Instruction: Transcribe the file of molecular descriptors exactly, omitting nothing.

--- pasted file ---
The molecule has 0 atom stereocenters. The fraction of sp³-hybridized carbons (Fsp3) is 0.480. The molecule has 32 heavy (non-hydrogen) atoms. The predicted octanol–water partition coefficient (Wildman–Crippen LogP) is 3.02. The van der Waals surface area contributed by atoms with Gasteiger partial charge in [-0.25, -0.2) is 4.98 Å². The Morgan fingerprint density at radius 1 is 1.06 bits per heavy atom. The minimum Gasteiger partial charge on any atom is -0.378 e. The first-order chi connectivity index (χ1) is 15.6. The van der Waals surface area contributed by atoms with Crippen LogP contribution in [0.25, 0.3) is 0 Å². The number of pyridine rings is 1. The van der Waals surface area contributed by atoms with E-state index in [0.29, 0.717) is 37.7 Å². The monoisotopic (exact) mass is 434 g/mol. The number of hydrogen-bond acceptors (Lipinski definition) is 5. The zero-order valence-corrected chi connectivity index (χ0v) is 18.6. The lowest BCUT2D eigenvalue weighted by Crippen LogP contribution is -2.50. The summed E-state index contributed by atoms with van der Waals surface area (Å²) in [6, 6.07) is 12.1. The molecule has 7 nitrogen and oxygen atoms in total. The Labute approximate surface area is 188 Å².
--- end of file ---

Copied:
The molecule has 0 atom stereocenters. The fraction of sp³-hybridized carbons (Fsp3) is 0.480. The molecule has 32 heavy (non-hydrogen) atoms. The predicted octanol–water partition coefficient (Wildman–Crippen LogP) is 3.02. The van der Waals surface area contributed by atoms with Gasteiger partial charge in [-0.25, -0.2) is 4.98 Å². The Morgan fingerprint density at radius 1 is 1.06 bits per heavy atom. The minimum Gasteiger partial charge on any atom is -0.378 e. The first-order chi connectivity index (χ1) is 15.6. The van der Waals surface area contributed by atoms with Crippen LogP contribution in [0.25, 0.3) is 0 Å². The number of pyridine rings is 1. The van der Waals surface area contributed by atoms with E-state index in [0.29, 0.717) is 37.7 Å². The monoisotopic (exact) mass is 434 g/mol. The number of hydrogen-bond acceptors (Lipinski definition) is 5. The zero-order valence-corrected chi connectivity index (χ0v) is 18.6. The lowest BCUT2D eigenvalue weighted by Crippen LogP contribution is -2.50. The summed E-state index contributed by atoms with van der Waals surface area (Å²) in [6, 6.07) is 12.1. The molecule has 7 nitrogen and oxygen atoms in total. The Labute approximate surface area is 188 Å².